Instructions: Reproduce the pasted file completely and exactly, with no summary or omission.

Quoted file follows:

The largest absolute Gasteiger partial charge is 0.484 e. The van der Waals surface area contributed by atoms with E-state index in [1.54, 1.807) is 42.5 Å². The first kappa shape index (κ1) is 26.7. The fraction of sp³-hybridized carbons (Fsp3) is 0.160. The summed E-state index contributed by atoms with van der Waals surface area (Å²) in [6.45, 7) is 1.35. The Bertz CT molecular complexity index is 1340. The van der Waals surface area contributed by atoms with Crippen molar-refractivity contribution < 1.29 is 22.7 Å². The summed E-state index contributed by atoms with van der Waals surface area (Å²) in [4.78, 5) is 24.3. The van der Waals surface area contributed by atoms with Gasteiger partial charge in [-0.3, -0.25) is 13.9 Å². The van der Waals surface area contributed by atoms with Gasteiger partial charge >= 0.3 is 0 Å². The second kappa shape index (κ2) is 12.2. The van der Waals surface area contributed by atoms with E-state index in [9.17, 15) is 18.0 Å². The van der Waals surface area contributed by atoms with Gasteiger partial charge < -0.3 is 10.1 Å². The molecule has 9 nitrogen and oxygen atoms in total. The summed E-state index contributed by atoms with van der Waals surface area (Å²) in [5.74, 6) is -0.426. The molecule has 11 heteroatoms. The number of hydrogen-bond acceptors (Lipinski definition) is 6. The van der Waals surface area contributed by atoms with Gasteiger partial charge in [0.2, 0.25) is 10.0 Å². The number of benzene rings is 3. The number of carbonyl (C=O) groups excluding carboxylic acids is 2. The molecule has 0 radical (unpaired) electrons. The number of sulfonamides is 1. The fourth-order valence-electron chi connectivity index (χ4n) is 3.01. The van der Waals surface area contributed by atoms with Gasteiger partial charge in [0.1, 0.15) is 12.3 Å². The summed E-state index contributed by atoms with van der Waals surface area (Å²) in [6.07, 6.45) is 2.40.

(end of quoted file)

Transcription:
The largest absolute Gasteiger partial charge is 0.484 e. The van der Waals surface area contributed by atoms with E-state index in [1.54, 1.807) is 42.5 Å². The first kappa shape index (κ1) is 26.7. The fraction of sp³-hybridized carbons (Fsp3) is 0.160. The summed E-state index contributed by atoms with van der Waals surface area (Å²) in [6.45, 7) is 1.35. The Bertz CT molecular complexity index is 1340. The van der Waals surface area contributed by atoms with Crippen molar-refractivity contribution < 1.29 is 22.7 Å². The summed E-state index contributed by atoms with van der Waals surface area (Å²) in [4.78, 5) is 24.3. The van der Waals surface area contributed by atoms with Gasteiger partial charge in [-0.3, -0.25) is 13.9 Å². The van der Waals surface area contributed by atoms with Gasteiger partial charge >= 0.3 is 0 Å². The second kappa shape index (κ2) is 12.2. The van der Waals surface area contributed by atoms with E-state index in [9.17, 15) is 18.0 Å². The van der Waals surface area contributed by atoms with Gasteiger partial charge < -0.3 is 10.1 Å². The molecule has 9 nitrogen and oxygen atoms in total. The summed E-state index contributed by atoms with van der Waals surface area (Å²) in [5.74, 6) is -0.426. The molecule has 11 heteroatoms. The number of hydrogen-bond acceptors (Lipinski definition) is 6. The van der Waals surface area contributed by atoms with Gasteiger partial charge in [0.2, 0.25) is 10.0 Å². The number of benzene rings is 3. The number of carbonyl (C=O) groups excluding carboxylic acids is 2. The molecule has 0 radical (unpaired) electrons. The number of sulfonamides is 1. The fourth-order valence-electron chi connectivity index (χ4n) is 3.01. The van der Waals surface area contributed by atoms with Gasteiger partial charge in [0.1, 0.15) is 12.3 Å². The summed E-state index contributed by atoms with van der Waals surface area (Å²) in [6.07, 6.45) is 2.40.